To judge a country, or city, as anything less than brilliant, simply because it has a different and surprising ways of being crap than your major city, would be actions of a fool. That said, 75% of the people I’ve interacted with in Dublin are grumpy and abrupt. It just seems to be a customer service thing – frown and say nothing until the customer makes the greeting, explains themselves (‘Shoorley tayre’s a raeson yuv com in hayre, is tayre? Are yeh wantin’ somtehn?’ they say to you, with their brickish faces). It’s not bad, it’s just totally different. It’s the town, or the way that I see the town. And I love the town. The town pushes you away, is rigid, hard and difficult, and it doesn’t care who you are or where you come from. It’ll ask you where you’re from – and apologise for it’s weather when you tell it – but it doesn’t actually care. Because all there is is Ireland, all there is is Dublin, and nothing else matters. The rest of the world is privileged to be here, and they can leave when they’re done, and carry their rubbish out when they go. But that’s one of the endearing things about Dublin. I don’t mind it, and I’d like to be here. I all honesty – it’s my kind of town. No one here tells you that you should smile more. I’m meant for it.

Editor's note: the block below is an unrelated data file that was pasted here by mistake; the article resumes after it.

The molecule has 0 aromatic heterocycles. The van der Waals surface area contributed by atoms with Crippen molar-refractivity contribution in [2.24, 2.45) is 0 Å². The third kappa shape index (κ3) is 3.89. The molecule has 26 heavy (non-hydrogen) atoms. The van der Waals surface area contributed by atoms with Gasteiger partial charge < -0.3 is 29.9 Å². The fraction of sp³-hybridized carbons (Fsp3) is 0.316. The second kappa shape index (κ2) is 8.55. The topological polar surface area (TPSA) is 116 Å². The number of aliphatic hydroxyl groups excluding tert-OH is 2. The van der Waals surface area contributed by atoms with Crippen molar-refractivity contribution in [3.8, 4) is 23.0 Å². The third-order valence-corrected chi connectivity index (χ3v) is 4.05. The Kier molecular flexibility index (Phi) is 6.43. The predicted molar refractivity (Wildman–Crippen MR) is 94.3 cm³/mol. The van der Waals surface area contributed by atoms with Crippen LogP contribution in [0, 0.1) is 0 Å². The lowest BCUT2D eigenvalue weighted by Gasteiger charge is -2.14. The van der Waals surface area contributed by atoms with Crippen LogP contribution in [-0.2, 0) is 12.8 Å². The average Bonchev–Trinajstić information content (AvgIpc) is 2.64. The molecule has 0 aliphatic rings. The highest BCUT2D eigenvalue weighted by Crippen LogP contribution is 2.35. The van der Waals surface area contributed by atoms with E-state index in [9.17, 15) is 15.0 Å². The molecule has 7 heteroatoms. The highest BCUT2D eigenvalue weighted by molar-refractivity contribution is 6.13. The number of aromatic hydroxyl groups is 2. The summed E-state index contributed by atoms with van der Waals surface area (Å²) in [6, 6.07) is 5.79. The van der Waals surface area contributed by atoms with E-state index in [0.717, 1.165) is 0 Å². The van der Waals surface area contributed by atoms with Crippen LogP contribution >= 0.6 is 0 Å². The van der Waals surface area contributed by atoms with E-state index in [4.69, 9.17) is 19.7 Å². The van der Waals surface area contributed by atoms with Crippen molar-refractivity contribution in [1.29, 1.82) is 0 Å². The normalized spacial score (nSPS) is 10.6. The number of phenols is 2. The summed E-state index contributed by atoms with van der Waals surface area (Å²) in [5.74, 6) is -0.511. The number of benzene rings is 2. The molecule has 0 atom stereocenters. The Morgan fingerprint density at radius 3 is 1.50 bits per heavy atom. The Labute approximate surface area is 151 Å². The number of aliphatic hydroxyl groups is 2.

That’s all I feel like writing – I’m off writing this afternoon. Here is a bullet point list of the things I was going to write about:
Grumpy Irish- bus drivers
Shakepeare at Milano’s
Andrew and the guy at the Viking museum who said that there were only a couple of days’ worth of stuff to do in Dublin
The apple farm
The decision to read everything at the book table at the Writers’ Festival thing I went to (list and possible explanation to follow).